On Being Replaced

I’ve been replaced.

I was reading Jason Pitre’s brilliant A Spark in Fate Core, which is an alternate take on the Game Creation chapter I wrote in Core. I recommend you read that if you like world-building systems. At the bottom of the first page:

This replaces chapter 3 in Fate Core.

It’s happened time and time again. I’m nearly 35, and I’ve held a number of jobs over a couple different careers. I’ve been replaced as a programmer in Californian government, as a writer or editor at a number of places, and so on. And it will continue to happen. That’s the cycle of creative works. And it’s awesome.

Let me tell you why:

I replaced Rob Donoghue as the make-a-setting guy in Fate, at least as far as writing about it in products went. He started City Creation in Dresden, and I finished the re-design. (And thank fuck for Clark Valentine, who helped finish the text on that chapter that I didn’t have the brain for.) You can see his DNA in the stuff I wrote in City Creation and Fate Core.

Now Jason’s written a replacement for that that has my DNA and Rob’s DNA in there. He made something that’s pretty interesting, building on what we did. We indirectly contributed to someone else’s awesome thing, and we didn’t have to do any further work to enjoy that. That’s pretty cool.

But that’s not even the coolest part. The part that is: by being replaced, we become free to explore and do other things. Leonard Balsera & I replaced Rob & Fred as “the Fate system guys,” freeing those two to focus on other things they were more passionate about: running a company and being fathers. Now Mike Olson & Brian Engard have replaced Lenny & I, allowing us to do work in day jobs unrelated to Fate. Someone will at some point replace them, and so on.

To be replaced it to be freed to grow as a creative person. And to be replaced is to give someone else a chance to grown in a spot you filled. You need both, because once you’re replaced, you’re liking to replace someone else in some other space.

Now, there are two kinds of replacement: one where your works are built upon and one where your works are scrapped. You might think only one kind is welcome, but fuck that noise — both are great. The former is great on a personal level, because you can look upon your works’ longevity, even as it changes hands. But the latter is also key, because people will make something that still reacts to what you did, even if they go a different route.

That’s effectively what I’m doing with the Technocracy. The old Convention books are (more or less) about them being villains. I’m writing about them being heroes. I’m not denying former canon or whitewashing, but I am scrapping quite a bit of the pure-villainy themes.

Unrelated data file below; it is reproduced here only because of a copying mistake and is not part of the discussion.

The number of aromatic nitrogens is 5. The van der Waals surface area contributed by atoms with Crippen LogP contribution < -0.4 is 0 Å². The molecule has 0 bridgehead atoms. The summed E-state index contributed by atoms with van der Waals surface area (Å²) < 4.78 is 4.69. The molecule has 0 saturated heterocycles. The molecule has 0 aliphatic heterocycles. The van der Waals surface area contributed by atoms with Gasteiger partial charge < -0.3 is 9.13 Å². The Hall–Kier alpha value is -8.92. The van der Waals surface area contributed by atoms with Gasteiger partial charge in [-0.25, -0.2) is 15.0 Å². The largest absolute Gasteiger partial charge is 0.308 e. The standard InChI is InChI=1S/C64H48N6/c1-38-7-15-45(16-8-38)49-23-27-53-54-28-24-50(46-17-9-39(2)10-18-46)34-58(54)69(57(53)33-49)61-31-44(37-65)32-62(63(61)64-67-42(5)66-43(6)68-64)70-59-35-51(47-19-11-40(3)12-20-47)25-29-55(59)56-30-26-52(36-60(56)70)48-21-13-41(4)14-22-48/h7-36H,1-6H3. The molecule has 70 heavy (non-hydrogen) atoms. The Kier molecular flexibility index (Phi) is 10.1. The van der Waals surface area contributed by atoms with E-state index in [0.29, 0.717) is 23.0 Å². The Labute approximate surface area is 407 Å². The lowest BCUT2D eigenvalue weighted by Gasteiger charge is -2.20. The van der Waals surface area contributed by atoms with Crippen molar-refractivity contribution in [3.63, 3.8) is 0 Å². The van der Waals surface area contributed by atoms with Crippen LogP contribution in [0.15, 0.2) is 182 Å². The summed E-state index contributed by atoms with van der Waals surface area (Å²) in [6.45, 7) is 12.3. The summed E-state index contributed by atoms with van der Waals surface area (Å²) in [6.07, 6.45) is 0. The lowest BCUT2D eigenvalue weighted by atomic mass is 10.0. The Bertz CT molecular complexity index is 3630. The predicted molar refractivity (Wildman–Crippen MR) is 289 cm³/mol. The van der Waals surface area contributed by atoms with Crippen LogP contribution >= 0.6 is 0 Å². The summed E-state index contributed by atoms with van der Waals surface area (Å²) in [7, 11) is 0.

Nothing says that when you’re replaced, people won’t still love what you did. Fuck knows there are a bunch of Mage fans out there who hate what we’re doing with the Technocracy because we’re replacing what they loved (in some cases because of what we’re replacing it with, and in some cases simply because it’s being replaced).

So when I look at that note in Jason’s document, I don’t fell despair or disappointment. I feel pride; someone has built something on top of my thing and is getting praise for it. Good on him. Now I shall go do the next thing, and maybe in the future build on his works.

Replacement is necessary for the cycle of creative growth. And you can see how the converse is true: look at those who jealously fight against being replaced, and how they’re more often than not stagnant, making the same shit they made twenty or thirty years ago.

Allow yourself to be replaced, and you allow yourself to transcend. And you allow your field to become better for it.

– Ryan


2 Responses to On Being Replaced

  1. Ryan Macklin says:

    Addendum: it’s interesting to work on something you know will be effectively replaced. Once I’m done with the Technocracy line, Mage 20 will do its own thing, and my content will become something that happened in a previous iteration. (That said, I’m pretty stoked with what we’re doing with the metaplot, pushing it into the current day, and hope fans will play with that in their M20 games.)

    – Ryan

  2. Octavo says:

    “The old Convention books are (more or less) about them being villains. I’m writing about them being heroes. I’m not denying former canon or whitewashing, but I am scrapping quite a bit of the pure-villainy themes.”

    What I really like is that your team’s books read as the third iteration in a sequence: Classic Technocracy Convention Books > The Guide to the Technocracy > Revised Convention Books.

    Those old mustache twirling elements aren’t entirely gone, but they’re no longer the loudest voices in the convention (or they’re lost in space.)

    The cool thing about this approach is that it give the Storyteller a whole tools when dealing with the Technocratic Union.